Columbus City Council to review safety youth programs ahead of summer
Courtesy of WTTE FOX 28
By Mike McCarthy
May 12, 2022
COLUMBUS, Ohio (WSYX) — Columbus City Council is preparing for summer and ways to combat youth violence.
A public hearing is scheduled for 5 p.m. Thursday at Columbus City Hall to review the 2021 expanded funding for youth safety initiatives as council members assess funding plans for this summer.
Councilmember Emmanuel Remy, chair of the Safety Committee, and Council President Shannon Hardin are hosting the hearing in council chambers.
“We know that we can’t police our way out of violence, that it takes a collaborative effort. So, providing youth funding is very important,” Remy said. “Whether that’s through employment programs or activities that different organizations provide, we are looking for a robust round of programming so that there is less opportunity to get involved in violence.”
The hearing is focused on a review of the $1.37 million in grants the city allocated to 10 agencies from the Reimagining Safety Fund as youth violence was on the rise last summer.
Grant recipients included:
Urban Scouts: $200,000
Legacy Youth Sports League: $200,000
Africentric Personal Development Shop: $170,000
Community of Caring Development Foundation and St. Stephen’s Community House: $135,000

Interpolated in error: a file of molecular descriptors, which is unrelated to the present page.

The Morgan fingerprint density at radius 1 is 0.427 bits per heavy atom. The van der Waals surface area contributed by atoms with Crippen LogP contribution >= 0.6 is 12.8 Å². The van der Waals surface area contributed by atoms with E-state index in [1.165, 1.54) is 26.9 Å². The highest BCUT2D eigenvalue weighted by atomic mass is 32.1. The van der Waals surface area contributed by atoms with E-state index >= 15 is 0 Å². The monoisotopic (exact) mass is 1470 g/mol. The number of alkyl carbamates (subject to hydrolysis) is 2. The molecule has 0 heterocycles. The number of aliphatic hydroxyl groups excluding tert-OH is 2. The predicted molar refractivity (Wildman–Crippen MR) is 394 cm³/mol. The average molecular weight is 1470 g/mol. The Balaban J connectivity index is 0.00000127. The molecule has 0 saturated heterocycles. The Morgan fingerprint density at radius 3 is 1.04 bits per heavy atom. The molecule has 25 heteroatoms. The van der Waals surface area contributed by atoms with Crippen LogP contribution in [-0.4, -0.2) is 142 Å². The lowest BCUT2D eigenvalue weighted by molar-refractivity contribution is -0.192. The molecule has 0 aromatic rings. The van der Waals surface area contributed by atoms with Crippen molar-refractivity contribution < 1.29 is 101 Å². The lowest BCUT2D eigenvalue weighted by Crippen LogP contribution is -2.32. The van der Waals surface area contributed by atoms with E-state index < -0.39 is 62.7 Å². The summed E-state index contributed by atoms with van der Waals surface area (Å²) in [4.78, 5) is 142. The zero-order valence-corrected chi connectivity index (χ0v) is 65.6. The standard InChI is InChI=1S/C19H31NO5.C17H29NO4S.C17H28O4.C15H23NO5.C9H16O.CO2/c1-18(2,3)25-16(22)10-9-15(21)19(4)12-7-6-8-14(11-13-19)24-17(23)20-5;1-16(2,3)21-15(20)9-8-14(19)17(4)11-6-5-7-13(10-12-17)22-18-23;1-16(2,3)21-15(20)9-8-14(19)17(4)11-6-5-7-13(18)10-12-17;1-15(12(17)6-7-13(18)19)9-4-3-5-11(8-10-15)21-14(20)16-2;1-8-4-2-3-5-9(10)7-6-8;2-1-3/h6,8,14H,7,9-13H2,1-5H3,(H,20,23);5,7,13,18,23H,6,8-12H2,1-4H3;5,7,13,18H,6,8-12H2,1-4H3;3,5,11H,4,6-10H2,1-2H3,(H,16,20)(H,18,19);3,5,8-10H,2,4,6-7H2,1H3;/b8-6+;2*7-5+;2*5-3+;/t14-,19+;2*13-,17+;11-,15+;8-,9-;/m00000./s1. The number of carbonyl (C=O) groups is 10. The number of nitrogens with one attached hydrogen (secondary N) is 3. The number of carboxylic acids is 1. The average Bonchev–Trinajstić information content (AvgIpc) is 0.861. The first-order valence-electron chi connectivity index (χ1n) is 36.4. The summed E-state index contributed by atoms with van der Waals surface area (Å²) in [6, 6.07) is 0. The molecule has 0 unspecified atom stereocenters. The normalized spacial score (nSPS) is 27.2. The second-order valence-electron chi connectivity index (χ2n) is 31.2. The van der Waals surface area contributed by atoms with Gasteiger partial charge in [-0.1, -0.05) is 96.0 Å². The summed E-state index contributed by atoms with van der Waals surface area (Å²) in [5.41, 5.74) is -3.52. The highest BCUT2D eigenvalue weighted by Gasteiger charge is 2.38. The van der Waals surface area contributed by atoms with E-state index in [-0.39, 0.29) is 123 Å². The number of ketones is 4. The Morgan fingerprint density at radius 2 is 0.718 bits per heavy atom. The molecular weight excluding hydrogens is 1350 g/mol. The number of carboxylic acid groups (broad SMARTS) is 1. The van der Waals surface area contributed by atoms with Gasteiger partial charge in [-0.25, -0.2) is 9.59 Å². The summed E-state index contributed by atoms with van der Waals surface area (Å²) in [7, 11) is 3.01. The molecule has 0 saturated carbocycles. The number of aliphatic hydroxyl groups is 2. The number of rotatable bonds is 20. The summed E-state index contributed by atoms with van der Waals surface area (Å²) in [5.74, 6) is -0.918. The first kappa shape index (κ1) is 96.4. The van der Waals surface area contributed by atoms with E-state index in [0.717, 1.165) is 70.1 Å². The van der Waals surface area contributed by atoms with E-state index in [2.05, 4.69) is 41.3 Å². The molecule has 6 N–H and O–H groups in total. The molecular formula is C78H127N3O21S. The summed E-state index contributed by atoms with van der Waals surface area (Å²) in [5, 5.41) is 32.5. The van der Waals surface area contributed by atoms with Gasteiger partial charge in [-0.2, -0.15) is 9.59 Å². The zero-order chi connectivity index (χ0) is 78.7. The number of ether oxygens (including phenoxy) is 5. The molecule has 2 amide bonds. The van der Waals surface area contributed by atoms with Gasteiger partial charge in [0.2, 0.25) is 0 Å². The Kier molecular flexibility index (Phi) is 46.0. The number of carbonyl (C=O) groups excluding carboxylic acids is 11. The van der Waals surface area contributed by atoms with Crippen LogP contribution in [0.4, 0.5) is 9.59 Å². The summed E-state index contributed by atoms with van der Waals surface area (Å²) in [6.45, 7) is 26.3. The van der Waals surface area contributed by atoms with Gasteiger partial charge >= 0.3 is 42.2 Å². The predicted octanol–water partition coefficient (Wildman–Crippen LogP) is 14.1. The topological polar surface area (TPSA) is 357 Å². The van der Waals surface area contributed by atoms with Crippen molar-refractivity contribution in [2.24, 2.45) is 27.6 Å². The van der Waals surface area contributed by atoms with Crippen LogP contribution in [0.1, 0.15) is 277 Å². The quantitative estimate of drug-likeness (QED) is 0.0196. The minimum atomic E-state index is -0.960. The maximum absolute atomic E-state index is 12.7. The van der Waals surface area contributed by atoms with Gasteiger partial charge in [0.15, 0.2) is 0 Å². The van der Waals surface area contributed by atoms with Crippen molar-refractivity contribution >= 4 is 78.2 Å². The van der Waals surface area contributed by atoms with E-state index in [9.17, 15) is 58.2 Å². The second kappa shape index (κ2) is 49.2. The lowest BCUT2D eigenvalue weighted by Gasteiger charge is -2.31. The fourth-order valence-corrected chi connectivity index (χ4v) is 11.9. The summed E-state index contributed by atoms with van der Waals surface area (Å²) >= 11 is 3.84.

Community Development for All People: $90,000
Marion-Franklin Civic Association: $50,000
Columbus Urban League: $200,000
Community for New Direction: $170,000
Martin de Porres Center: $131,000
Highland Youth Garden: $25,000
Organizations seeking additional funding this year are expected to outline how the previous grants were used to evaluate successes and shortcomings.
“We want to see what type of activities worked (and) what didn’t work,” Remy said. “We believe that will be able to tell what was successful and what wasn’t as we announce an even more robust round of programming this year.”
Council is expected to further outline decisions on 2022 summer funding and programming within the next two weeks.
Violence in Columbus is down this year compared to 2021 when the city hit a record of 205 homicides. The number of homicides has dropped 36% as of May 12, according to homicide data compiled by ABC 6/ FOX 28.
MORE | Central Ohio police agencies working to curb the spike in suburban crime
The Reimagining Public Safety Grants were a small portion of the $21.07 million allocated to Columbus-area summer youth activity programs in 2021.
As part of that, Columbus Recreation and Parks contributed $4.1 million in city funding, and Mayor Andrew Ginther allocated $15.6 million in federal COVID-19 reliefs to short-term summer youth engagement and anti-violence efforts.
Additionally, recreation and parks allocated $4.2 million in city funds to nonprofit organizations that provide youth programming centered on addressing educational disparities and/or promoting healthy childhood environments.
Councilmember Remy said supporting youth extends beyond city funding and requires the help of families and the overall community.
“We certainly know that we have to be a contributing partner, and parents have to do their part, community groups, and churches, just across the board,” he said.
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